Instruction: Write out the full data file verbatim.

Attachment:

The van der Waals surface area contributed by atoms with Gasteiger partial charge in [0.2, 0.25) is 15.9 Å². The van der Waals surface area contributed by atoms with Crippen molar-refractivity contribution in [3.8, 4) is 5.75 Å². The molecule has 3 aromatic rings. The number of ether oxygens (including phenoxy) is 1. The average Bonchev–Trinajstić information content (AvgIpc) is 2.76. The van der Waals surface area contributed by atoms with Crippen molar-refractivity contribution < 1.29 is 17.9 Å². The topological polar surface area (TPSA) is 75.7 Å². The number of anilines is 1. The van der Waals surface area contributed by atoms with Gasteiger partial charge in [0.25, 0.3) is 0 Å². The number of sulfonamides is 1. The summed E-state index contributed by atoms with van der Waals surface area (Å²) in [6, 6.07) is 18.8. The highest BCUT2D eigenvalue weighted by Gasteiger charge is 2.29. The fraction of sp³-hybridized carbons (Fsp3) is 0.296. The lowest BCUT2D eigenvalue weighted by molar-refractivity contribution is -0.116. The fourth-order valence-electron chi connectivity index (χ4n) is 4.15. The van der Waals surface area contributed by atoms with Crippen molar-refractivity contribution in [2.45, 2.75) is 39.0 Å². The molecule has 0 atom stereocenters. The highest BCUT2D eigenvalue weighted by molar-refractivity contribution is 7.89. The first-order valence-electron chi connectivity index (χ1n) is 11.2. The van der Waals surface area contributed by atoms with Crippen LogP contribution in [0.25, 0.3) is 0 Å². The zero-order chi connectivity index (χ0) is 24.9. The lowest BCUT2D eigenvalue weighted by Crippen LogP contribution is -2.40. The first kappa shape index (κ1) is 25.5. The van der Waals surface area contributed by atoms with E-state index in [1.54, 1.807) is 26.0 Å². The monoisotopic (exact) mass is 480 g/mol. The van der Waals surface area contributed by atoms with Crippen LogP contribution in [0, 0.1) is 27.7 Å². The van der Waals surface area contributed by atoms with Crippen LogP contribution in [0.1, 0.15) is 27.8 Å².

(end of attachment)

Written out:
The van der Waals surface area contributed by atoms with Gasteiger partial charge in [0.2, 0.25) is 15.9 Å². The van der Waals surface area contributed by atoms with Crippen molar-refractivity contribution in [3.8, 4) is 5.75 Å². The molecule has 3 aromatic rings. The number of ether oxygens (including phenoxy) is 1. The average Bonchev–Trinajstić information content (AvgIpc) is 2.76. The van der Waals surface area contributed by atoms with Crippen molar-refractivity contribution < 1.29 is 17.9 Å². The topological polar surface area (TPSA) is 75.7 Å². The number of anilines is 1. The van der Waals surface area contributed by atoms with Gasteiger partial charge in [0.25, 0.3) is 0 Å². The number of sulfonamides is 1. The summed E-state index contributed by atoms with van der Waals surface area (Å²) in [6, 6.07) is 18.8. The highest BCUT2D eigenvalue weighted by Gasteiger charge is 2.29. The fraction of sp³-hybridized carbons (Fsp3) is 0.296. The lowest BCUT2D eigenvalue weighted by molar-refractivity contribution is -0.116. The fourth-order valence-electron chi connectivity index (χ4n) is 4.15. The van der Waals surface area contributed by atoms with Crippen molar-refractivity contribution in [2.45, 2.75) is 39.0 Å². The molecule has 0 atom stereocenters. The highest BCUT2D eigenvalue weighted by molar-refractivity contribution is 7.89. The first-order valence-electron chi connectivity index (χ1n) is 11.2. The van der Waals surface area contributed by atoms with Crippen LogP contribution in [0.25, 0.3) is 0 Å². The zero-order chi connectivity index (χ0) is 24.9. The lowest BCUT2D eigenvalue weighted by Crippen LogP contribution is -2.40. The first kappa shape index (κ1) is 25.5. The van der Waals surface area contributed by atoms with E-state index in [1.54, 1.807) is 26.0 Å². The monoisotopic (exact) mass is 480 g/mol. The van der Waals surface area contributed by atoms with Crippen LogP contribution in [0, 0.1) is 27.7 Å². The van der Waals surface area contributed by atoms with Crippen LogP contribution in [0.1, 0.15) is 27.8 Å².